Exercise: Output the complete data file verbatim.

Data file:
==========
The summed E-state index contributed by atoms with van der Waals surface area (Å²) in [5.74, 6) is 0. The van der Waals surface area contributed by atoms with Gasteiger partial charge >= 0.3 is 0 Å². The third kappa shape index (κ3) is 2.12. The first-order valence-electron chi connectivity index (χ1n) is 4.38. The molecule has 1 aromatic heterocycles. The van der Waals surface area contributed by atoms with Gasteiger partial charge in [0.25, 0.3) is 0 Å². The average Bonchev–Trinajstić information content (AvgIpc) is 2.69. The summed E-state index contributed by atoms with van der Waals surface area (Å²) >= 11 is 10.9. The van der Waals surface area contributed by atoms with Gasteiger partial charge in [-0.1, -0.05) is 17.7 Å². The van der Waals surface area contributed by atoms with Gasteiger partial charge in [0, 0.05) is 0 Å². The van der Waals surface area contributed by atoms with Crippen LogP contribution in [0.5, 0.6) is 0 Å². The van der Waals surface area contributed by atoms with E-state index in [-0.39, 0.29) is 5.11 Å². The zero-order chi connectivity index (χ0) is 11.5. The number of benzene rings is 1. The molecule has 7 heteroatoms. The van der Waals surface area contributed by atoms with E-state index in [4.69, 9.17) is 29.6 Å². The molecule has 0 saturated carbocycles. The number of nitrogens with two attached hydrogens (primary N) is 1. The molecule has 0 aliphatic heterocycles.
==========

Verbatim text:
The summed E-state index contributed by atoms with van der Waals surface area (Å²) in [5.74, 6) is 0. The van der Waals surface area contributed by atoms with Gasteiger partial charge >= 0.3 is 0 Å². The third kappa shape index (κ3) is 2.12. The first-order valence-electron chi connectivity index (χ1n) is 4.38. The molecule has 1 aromatic heterocycles. The van der Waals surface area contributed by atoms with Gasteiger partial charge in [0.25, 0.3) is 0 Å². The average Bonchev–Trinajstić information content (AvgIpc) is 2.69. The summed E-state index contributed by atoms with van der Waals surface area (Å²) >= 11 is 10.9. The van der Waals surface area contributed by atoms with Gasteiger partial charge in [-0.1, -0.05) is 17.7 Å². The van der Waals surface area contributed by atoms with Gasteiger partial charge in [0, 0.05) is 0 Å². The van der Waals surface area contributed by atoms with Crippen LogP contribution in [0.5, 0.6) is 0 Å². The van der Waals surface area contributed by atoms with E-state index in [-0.39, 0.29) is 5.11 Å². The zero-order chi connectivity index (χ0) is 11.5. The number of benzene rings is 1. The molecule has 7 heteroatoms. The van der Waals surface area contributed by atoms with E-state index in [4.69, 9.17) is 29.6 Å². The molecule has 0 saturated carbocycles. The number of nitrogens with two attached hydrogens (primary N) is 1. The molecule has 0 aliphatic heterocycles.